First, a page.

Unsolicited marketing messages are a modern scourge that causes upset to millions. However, in a case that showed that the authorities are far from powerless to deal with such abuses, a claims management company that sent more than 2.2 million texts received fines totalling £130,000.
The company was responsible for a deluge of texts that offered assistance in making payment protection insurance (PPI) misselling claims. It received an £80,000 fine after the Information Commissioner found that it was responsible for serious breaches of the Data Protection Act 1998.
That was not the end of the matter and, following further proceedings under the Compensation (Claims Management Services) Regulations 2006, the Secretary of State for Justice imposed another £50,000 penalty on the basis that the company had failed to exercise due diligence in ensuring that referrals, leads and personal data had been obtained in accordance with the rules.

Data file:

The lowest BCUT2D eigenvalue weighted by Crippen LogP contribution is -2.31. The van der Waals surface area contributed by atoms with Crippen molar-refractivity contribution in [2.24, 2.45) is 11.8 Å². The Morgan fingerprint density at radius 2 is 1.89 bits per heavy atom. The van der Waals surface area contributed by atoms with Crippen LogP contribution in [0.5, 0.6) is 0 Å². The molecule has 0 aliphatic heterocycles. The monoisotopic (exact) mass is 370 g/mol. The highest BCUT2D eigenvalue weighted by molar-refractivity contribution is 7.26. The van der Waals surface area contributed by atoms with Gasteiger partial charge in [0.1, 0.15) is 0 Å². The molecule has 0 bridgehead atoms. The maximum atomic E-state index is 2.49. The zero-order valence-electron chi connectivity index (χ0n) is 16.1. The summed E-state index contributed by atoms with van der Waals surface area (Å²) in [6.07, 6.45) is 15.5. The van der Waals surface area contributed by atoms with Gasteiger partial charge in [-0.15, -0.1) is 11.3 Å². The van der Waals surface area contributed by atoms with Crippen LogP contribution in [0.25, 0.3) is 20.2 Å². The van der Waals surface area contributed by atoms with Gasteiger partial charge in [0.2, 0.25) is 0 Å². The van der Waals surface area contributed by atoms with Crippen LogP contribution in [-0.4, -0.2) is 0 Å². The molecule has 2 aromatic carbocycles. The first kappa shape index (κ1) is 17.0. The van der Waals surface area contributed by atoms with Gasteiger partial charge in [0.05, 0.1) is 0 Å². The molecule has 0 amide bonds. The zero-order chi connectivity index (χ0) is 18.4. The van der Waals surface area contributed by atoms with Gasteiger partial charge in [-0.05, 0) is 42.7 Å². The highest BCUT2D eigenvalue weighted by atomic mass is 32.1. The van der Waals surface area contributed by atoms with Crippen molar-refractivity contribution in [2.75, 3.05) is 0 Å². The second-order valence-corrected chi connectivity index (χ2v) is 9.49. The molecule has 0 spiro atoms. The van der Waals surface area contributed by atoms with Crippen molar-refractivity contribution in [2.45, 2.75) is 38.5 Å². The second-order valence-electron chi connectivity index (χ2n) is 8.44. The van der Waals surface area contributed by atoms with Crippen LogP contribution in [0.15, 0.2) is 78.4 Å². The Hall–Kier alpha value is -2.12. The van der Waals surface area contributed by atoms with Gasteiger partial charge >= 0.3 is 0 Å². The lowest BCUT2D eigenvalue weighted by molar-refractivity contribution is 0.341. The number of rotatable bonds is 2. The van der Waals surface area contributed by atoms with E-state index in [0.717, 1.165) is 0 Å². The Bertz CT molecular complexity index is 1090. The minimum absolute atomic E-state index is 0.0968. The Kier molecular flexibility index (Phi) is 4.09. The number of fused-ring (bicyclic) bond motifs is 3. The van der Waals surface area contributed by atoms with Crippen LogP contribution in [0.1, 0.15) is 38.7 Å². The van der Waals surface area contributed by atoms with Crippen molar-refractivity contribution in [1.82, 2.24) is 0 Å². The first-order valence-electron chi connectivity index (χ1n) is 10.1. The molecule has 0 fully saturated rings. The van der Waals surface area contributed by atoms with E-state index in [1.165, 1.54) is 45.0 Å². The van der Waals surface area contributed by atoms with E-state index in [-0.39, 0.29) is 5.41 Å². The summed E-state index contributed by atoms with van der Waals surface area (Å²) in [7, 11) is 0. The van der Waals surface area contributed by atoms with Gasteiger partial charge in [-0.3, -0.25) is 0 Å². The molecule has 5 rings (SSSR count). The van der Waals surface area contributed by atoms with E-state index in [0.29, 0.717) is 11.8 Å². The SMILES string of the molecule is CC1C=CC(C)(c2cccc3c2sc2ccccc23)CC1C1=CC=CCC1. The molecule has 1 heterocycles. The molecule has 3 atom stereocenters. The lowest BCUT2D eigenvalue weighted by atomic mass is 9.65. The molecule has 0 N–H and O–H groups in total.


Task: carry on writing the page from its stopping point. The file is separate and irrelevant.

In challenging that penalty before the First-tier Tribunal (FTT), the company argued that it had effectively been punished twice for the same transgression. When setting the amount of the fine, the Secretary of State had failed to consider the combined effect of the penalties and their likely impact on the company’s business.
In dismissing the appeal, however, the FTT noted that the two penalties had been imposed under entirely separate regulatory regimes. The Information Commissioner had focused on the fact that millions of unsolicited texts had been sent, whereas the Secretary of State had highlighted the plainly misleading contents of some of them.
The company’s defaults were neither technical nor administrative and its lack of due diligence was illustrated by the fact that it had no idea how many of the texts contained misleading statements. The company had a turnover of over £1 million and would be able to cope with the burden of paying both penalties.